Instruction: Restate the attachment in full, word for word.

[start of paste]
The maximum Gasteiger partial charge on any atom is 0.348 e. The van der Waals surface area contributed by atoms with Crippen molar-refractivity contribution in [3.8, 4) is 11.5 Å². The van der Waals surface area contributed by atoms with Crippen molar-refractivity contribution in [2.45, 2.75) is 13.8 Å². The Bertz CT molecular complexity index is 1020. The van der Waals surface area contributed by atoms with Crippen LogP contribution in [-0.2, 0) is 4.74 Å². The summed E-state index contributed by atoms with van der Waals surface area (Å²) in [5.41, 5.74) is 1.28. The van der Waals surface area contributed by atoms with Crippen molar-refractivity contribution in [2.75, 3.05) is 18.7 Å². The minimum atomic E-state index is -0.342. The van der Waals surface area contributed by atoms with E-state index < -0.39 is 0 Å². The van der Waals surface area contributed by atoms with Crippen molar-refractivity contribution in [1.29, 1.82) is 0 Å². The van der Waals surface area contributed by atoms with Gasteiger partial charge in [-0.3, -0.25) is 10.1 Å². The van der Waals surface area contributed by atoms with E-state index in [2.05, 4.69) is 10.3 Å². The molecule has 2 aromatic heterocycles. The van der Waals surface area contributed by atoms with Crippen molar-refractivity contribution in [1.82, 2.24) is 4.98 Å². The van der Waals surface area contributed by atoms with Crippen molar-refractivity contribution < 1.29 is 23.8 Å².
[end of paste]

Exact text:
The maximum Gasteiger partial charge on any atom is 0.348 e. The van der Waals surface area contributed by atoms with Crippen molar-refractivity contribution in [3.8, 4) is 11.5 Å². The van der Waals surface area contributed by atoms with Crippen molar-refractivity contribution in [2.45, 2.75) is 13.8 Å². The Bertz CT molecular complexity index is 1020. The van der Waals surface area contributed by atoms with Crippen LogP contribution in [-0.2, 0) is 4.74 Å². The summed E-state index contributed by atoms with van der Waals surface area (Å²) in [5.41, 5.74) is 1.28. The van der Waals surface area contributed by atoms with Crippen molar-refractivity contribution in [2.75, 3.05) is 18.7 Å². The minimum atomic E-state index is -0.342. The van der Waals surface area contributed by atoms with E-state index < -0.39 is 0 Å². The van der Waals surface area contributed by atoms with Crippen molar-refractivity contribution in [1.29, 1.82) is 0 Å². The van der Waals surface area contributed by atoms with Gasteiger partial charge in [-0.3, -0.25) is 10.1 Å². The van der Waals surface area contributed by atoms with E-state index in [2.05, 4.69) is 10.3 Å². The molecule has 2 aromatic heterocycles. The van der Waals surface area contributed by atoms with Crippen molar-refractivity contribution in [1.82, 2.24) is 4.98 Å². The van der Waals surface area contributed by atoms with Crippen molar-refractivity contribution < 1.29 is 23.8 Å².